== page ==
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everybody has the same thing. emily brought her piano from missouri. [laughter] by horse and wagon. it did take monthsbt again, she was well-educated and she was the pianist and was not about to lose her coulter and that was another example of the spirit. i also did a chapter on the comanche raid of four parker and all of us know cynthia and parker's story and adopted by the indians and clearly became an indian. love to the indians and married thehief and as her son was the last great chief of the comanches. but i wrote a lot about her
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cousin who was 18 had more of the experience that others had the great historians that arose in the definitive history of texas that the people that were killed were the lucky ones because the captives were tortured, it was a very brutal existence and rachel was one of those. 18 years old, pregnant when she was captured, she had the baby and they killed the baby in front of her then threw it in her lap. things that make you cringe and she was ransomed and had a diary and that is why we have known so much about her captivity but after she came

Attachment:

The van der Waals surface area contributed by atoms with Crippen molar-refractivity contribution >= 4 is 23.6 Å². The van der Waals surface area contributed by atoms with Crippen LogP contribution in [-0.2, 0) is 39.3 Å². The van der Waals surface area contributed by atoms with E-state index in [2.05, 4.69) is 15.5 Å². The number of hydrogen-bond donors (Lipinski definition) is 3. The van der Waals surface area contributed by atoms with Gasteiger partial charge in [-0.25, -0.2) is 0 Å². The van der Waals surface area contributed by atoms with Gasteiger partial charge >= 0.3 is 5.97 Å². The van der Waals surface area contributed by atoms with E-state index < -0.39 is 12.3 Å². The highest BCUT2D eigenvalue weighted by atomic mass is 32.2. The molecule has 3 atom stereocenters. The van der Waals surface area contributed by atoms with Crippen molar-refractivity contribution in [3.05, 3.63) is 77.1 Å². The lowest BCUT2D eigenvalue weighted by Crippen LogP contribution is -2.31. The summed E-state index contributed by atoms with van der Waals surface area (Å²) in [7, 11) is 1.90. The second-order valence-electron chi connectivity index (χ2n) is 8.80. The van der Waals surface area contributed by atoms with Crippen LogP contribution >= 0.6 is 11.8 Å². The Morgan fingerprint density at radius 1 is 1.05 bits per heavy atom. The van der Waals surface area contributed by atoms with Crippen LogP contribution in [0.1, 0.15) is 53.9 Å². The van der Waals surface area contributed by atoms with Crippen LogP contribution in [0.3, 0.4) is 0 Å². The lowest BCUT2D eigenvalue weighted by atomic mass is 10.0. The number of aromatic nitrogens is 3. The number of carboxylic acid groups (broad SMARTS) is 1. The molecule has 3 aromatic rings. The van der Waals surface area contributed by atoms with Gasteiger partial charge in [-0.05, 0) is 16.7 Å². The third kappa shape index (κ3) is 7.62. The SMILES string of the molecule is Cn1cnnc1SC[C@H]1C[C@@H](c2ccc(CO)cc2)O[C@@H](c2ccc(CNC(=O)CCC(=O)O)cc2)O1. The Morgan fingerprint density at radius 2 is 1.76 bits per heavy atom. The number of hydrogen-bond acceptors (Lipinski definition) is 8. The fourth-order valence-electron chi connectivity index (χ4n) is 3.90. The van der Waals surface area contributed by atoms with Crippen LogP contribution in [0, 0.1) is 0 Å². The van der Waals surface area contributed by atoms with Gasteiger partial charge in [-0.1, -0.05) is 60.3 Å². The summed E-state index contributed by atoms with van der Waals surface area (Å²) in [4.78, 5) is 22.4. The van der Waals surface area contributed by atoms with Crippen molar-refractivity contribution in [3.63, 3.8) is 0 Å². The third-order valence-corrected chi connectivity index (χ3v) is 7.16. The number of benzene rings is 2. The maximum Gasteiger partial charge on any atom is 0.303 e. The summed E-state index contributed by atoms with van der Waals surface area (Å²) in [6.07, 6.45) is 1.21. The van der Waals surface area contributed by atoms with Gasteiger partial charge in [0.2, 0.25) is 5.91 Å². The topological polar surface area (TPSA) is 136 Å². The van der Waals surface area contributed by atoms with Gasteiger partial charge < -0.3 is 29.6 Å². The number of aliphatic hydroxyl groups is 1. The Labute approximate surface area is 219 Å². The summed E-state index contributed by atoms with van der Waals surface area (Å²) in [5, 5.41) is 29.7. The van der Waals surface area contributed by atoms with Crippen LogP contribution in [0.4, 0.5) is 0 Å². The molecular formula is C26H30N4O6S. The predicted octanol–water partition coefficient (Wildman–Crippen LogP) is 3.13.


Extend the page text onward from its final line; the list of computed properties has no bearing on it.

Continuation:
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home she was so weakened from the whole experience she died probably of a broken heart and had another babyhat died very shortly thereafter and then the baby died as well. but it was very much a part of what they endured. but then the trail drivers. talk about hardy when in. member not a lot but those who went on the trail drive in west texas raising cattle , they had to drive them up on horseback to kansas and colorado and misery and chicago to sell the beef and the cattle so i did a long chapter on the trail drivers and ranchers because they were incredible
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one of those i've learned about from lindsay johnson when she was giving y children and me a tour of the lbj ranch. she told us the story of her great-grandmother lyndon johnson's grandmother, who again came from a gentle family in the east and moved into texas where a number of her cousins had moved for the land. and this couple was killed by comanche's in a raid and all the men went to search for the comanche's and she was alone with her baby and she heard the horses being wrestled out outside. she rushed to her basement